In International journal of laboratory hematology ; h5-index 29.0
Ever since hematopoietic cells became "events" enumerated and characterized in suspension by cell counters or flow cytometers, researchers and engineers have strived to refine the acquisition and display of the electronic signals generated. A large array of solutions was then developed to identify at best the numerous cell subsets that can be delineated, notably among hematopoietic cells. As instruments became more and more stable and robust, the focus moved to analytic software. Almost concomitantly, the capacity increased to use large panels (both with mass and classical cytometry) and to apply artificial intelligence/machine learning for their analysis. The combination of these concepts raised new analytical possibilities, opening an unprecedented field of subtle exploration for many conditions, including hematopoiesis and hematological disorders. In this review, the general concepts and progress achieved in the development of new analytical approaches for exploring high-dimensional data sets at the single-cell level will be described as they appeared over the past few years. A larger and more practical part will detail the various steps that need to be mastered, both in data acquisition and in the preanalytical check of data files. Finally, a step-by-step explanation of the solution in development to combine the Bioconductor clustering algorithm FlowSOM and the popular and widely used software Kaluza® (Beckman Coulter) will be presented. The aim of this review was to point out that the day when these progresses will reach routine hematology laboratories does not seem so far away.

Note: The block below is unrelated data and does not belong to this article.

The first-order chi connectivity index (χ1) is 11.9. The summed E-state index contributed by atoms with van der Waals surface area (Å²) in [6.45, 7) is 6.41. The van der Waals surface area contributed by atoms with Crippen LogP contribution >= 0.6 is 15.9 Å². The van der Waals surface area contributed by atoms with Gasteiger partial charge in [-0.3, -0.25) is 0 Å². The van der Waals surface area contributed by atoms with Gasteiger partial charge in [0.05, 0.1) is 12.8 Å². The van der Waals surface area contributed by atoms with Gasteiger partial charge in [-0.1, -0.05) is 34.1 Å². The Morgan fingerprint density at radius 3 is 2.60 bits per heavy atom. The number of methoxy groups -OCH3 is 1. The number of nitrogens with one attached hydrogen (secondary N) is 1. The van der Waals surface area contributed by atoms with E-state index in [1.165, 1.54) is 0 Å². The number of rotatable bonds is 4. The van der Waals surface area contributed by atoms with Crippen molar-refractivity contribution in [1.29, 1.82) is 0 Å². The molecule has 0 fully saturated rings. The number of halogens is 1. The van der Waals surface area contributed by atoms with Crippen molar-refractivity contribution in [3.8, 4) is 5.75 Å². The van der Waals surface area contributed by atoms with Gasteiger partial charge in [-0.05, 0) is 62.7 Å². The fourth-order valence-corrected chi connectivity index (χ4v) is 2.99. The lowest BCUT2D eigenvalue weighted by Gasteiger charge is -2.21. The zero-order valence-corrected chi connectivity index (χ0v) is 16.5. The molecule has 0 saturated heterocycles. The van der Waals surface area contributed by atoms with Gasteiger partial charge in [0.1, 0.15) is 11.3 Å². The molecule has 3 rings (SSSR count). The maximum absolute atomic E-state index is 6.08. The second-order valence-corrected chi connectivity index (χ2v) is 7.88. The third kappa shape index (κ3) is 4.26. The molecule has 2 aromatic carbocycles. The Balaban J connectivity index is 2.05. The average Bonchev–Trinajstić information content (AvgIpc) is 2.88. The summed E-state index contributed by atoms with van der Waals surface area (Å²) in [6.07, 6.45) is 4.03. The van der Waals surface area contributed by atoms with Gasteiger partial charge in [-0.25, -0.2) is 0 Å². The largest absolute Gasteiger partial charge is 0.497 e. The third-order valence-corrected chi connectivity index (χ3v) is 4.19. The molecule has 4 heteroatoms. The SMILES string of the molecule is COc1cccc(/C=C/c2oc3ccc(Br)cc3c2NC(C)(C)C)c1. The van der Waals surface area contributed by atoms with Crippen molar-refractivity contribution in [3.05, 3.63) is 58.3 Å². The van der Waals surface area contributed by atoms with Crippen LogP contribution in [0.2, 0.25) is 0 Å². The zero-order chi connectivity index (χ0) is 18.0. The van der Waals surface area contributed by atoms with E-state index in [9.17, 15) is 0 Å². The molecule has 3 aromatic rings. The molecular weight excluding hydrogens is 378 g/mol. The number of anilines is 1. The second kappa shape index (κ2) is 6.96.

Béné Marie C, Lacombe Francis, Porwit Anna
artificial intelligence, flow cytometry, machine learning, unsupervised analysis